U.K. government bonds rose along with debt securities from higher-rated nations as signs China’s economic growth is slowing and tension in Ukraine boosted demand for the safest fixed-income assets.
Benchmark 10-year gilts advanced for a second day along with German bunds and U.S. Treasuries, while Asian and European stocks declined. The Bank of England will not sell all of the 375 billion pounds ($623 billion) of bonds it bought under its asset-purchase plan, Governor Mark Carney said yesterday. The pound fell to the weakest level this year against the euro and was little changed versus the dollar.
“There’s weak stocks, worries about Ukraine and worries about China,” said Marc Ostwald, a strategist at Monument Securities Ltd. in London. “There’s a general risk-off move. That’s where all of the support is coming from.”
The U.K. 10-year yield dropped three basis points, or 0.03 percentage point, to 2.75% at 4:11 p.m. London time, the biggest decline since March 3. The 2.25% gilt due in September 2023 rose 0.27, or 2.70 pounds per 1,000-pound face amount, to 95.855.
Germany’s 10-year yield slipped four basis points to 1.60%, while the rate on similar-maturity Treasuries fell three basis points to 2.74%. The MSCI Asia Pacific Index of shares dropped 1.4% and the Stoxx Europe 600 Index slid 0.9%.
China is scheduled to release retail sales and factory output data tomorrow after disappointing data on the world’s second-largest economy has fueled a rout in base metals this week. Citigroup Inc.’s economic surprise index for China dropped to minus 56.2, the lowest since June.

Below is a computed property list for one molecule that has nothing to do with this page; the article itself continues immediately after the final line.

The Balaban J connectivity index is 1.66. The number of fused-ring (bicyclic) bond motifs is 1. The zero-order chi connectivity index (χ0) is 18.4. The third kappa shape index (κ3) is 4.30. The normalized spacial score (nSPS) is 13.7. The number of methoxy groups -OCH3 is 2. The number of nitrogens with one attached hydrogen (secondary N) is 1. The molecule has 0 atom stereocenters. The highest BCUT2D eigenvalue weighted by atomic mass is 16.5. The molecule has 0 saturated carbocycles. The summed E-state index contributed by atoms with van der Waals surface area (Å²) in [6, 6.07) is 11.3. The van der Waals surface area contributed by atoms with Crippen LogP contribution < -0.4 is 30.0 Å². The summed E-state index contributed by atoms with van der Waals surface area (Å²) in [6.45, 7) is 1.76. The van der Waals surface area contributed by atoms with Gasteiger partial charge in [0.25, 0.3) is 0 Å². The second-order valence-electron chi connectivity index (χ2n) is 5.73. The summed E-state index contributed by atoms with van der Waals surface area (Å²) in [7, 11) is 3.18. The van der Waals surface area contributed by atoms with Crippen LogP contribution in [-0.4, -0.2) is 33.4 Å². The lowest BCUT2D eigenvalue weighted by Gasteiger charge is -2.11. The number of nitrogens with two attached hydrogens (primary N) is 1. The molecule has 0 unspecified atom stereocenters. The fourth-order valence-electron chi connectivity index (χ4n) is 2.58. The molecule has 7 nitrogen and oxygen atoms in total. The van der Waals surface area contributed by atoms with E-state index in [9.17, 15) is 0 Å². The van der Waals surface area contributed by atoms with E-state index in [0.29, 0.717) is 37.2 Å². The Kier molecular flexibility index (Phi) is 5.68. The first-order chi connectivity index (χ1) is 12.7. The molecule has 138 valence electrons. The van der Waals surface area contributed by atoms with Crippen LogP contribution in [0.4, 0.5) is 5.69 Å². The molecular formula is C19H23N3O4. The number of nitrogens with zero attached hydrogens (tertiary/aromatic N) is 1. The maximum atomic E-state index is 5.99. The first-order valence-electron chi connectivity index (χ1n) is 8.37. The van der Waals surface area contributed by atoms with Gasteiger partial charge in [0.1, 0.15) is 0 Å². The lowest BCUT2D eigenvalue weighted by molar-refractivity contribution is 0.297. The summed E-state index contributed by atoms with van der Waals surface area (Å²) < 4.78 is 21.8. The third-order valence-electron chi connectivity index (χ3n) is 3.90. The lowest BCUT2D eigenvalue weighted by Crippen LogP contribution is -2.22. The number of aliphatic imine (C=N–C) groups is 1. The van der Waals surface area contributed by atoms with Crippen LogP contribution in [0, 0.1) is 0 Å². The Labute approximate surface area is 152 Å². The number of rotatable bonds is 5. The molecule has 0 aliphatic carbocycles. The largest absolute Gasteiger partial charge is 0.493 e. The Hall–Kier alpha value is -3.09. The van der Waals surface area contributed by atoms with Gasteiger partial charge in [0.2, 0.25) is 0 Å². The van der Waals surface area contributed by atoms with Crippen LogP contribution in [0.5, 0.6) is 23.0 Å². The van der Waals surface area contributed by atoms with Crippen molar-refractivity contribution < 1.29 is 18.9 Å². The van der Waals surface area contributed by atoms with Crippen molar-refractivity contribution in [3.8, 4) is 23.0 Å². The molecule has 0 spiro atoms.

Germany told Russia it must switch course in Crimea by next week or risk more sanctions as Ukraine’s deposed president warned of a possible civil war.
Gilts returned 2.1% this year through yesterday, according to Bloomberg World Bond Indexes. Treasuries gained 1.5%, while German securities rose 2.1%.
U.K. policy makers said last week they would reinvest 8.1 billion pounds of funds related to their bond-buying program. The cash flow is associated with a gilt that matured on March 7, the Bank of England said.
The central bank today reinvested 1.35 billion pounds into gilts maturing between September 2021 and December 2028.
Carney said yesterday in testimony to the U.K. Parliament’s Treasury Committee that any gilt sales would only begin after interest rates have been raised “several” times.
The Debt Management Office is scheduled to auction 1.5 billion pounds of inflation-linked gilts due in November 2019 tomorrow.
The pound dropped 0.3% to 83.70 pence per euro after declining to 83.74 pence, the weakest since Dec. 27. The U.K. currency was at $1.6607, from $1.6617 yesterday.
Sterling has gained 13% in the past year, the best performer among 10 developed-nation currencies tracked by Bloomberg Correlation-Weighted Indexes. The euro advanced 7.1%, while the dollar was little changed.